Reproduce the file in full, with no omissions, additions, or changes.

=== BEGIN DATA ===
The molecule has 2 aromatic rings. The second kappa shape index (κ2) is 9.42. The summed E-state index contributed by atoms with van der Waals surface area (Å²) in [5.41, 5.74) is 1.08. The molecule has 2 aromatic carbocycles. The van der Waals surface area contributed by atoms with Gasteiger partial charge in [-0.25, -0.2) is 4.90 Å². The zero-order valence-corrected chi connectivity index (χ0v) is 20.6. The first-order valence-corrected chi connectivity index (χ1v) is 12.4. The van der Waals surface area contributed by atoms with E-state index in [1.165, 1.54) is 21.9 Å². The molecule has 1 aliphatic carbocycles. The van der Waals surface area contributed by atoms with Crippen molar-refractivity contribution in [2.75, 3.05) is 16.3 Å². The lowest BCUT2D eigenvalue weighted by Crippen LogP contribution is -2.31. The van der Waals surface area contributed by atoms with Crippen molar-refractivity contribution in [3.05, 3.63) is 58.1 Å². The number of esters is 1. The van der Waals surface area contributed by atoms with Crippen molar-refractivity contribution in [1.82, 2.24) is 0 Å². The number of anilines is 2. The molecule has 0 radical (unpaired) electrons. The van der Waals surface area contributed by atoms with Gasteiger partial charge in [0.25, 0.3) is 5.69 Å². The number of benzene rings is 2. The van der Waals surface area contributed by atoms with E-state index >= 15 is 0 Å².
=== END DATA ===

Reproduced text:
The molecule has 2 aromatic rings. The second kappa shape index (κ2) is 9.42. The summed E-state index contributed by atoms with van der Waals surface area (Å²) in [5.41, 5.74) is 1.08. The molecule has 2 aromatic carbocycles. The van der Waals surface area contributed by atoms with Gasteiger partial charge in [-0.25, -0.2) is 4.90 Å². The zero-order valence-corrected chi connectivity index (χ0v) is 20.6. The first-order valence-corrected chi connectivity index (χ1v) is 12.4. The van der Waals surface area contributed by atoms with E-state index in [1.165, 1.54) is 21.9 Å². The molecule has 1 aliphatic carbocycles. The van der Waals surface area contributed by atoms with Crippen molar-refractivity contribution in [2.75, 3.05) is 16.3 Å². The lowest BCUT2D eigenvalue weighted by Crippen LogP contribution is -2.31. The van der Waals surface area contributed by atoms with Crippen molar-refractivity contribution in [3.05, 3.63) is 58.1 Å². The number of esters is 1. The van der Waals surface area contributed by atoms with Crippen molar-refractivity contribution in [1.82, 2.24) is 0 Å². The number of anilines is 2. The molecule has 0 radical (unpaired) electrons. The van der Waals surface area contributed by atoms with Gasteiger partial charge in [0.25, 0.3) is 5.69 Å². The number of benzene rings is 2. The van der Waals surface area contributed by atoms with E-state index >= 15 is 0 Å².